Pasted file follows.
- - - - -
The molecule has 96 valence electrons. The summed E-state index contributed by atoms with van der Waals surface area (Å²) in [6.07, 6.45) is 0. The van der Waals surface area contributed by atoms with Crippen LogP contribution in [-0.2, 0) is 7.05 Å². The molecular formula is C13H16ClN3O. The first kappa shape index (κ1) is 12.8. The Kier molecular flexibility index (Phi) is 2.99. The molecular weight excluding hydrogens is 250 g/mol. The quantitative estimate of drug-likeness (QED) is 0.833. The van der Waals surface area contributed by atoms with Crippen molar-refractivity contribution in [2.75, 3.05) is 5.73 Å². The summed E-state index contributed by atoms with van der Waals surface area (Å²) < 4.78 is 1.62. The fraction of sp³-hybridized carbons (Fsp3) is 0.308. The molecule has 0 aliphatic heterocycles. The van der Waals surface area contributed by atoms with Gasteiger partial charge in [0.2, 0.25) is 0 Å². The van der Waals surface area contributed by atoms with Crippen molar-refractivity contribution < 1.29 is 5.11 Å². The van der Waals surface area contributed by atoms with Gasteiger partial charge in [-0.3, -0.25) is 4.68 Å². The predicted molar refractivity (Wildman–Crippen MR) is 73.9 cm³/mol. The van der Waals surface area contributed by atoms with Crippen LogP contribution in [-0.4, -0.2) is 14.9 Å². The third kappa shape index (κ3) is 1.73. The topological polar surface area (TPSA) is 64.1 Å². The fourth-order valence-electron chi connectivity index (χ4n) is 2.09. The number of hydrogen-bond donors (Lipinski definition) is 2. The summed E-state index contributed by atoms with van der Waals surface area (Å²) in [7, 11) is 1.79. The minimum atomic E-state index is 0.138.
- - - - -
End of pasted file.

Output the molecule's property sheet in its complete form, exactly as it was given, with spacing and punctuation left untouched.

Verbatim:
The molecule has 96 valence electrons. The summed E-state index contributed by atoms with van der Waals surface area (Å²) in [6.07, 6.45) is 0. The van der Waals surface area contributed by atoms with Crippen LogP contribution in [-0.2, 0) is 7.05 Å². The molecular formula is C13H16ClN3O. The first kappa shape index (κ1) is 12.8. The Kier molecular flexibility index (Phi) is 2.99. The molecular weight excluding hydrogens is 250 g/mol. The quantitative estimate of drug-likeness (QED) is 0.833. The van der Waals surface area contributed by atoms with Crippen molar-refractivity contribution in [2.75, 3.05) is 5.73 Å². The summed E-state index contributed by atoms with van der Waals surface area (Å²) < 4.78 is 1.62. The fraction of sp³-hybridized carbons (Fsp3) is 0.308. The molecule has 0 aliphatic heterocycles. The van der Waals surface area contributed by atoms with Gasteiger partial charge in [0.2, 0.25) is 0 Å². The van der Waals surface area contributed by atoms with Crippen molar-refractivity contribution < 1.29 is 5.11 Å². The van der Waals surface area contributed by atoms with Gasteiger partial charge in [-0.3, -0.25) is 4.68 Å². The predicted molar refractivity (Wildman–Crippen MR) is 73.9 cm³/mol. The van der Waals surface area contributed by atoms with Crippen LogP contribution in [-0.4, -0.2) is 14.9 Å². The third kappa shape index (κ3) is 1.73. The topological polar surface area (TPSA) is 64.1 Å². The fourth-order valence-electron chi connectivity index (χ4n) is 2.09. The number of hydrogen-bond donors (Lipinski definition) is 2. The summed E-state index contributed by atoms with van der Waals surface area (Å²) in [7, 11) is 1.79. The minimum atomic E-state index is 0.138.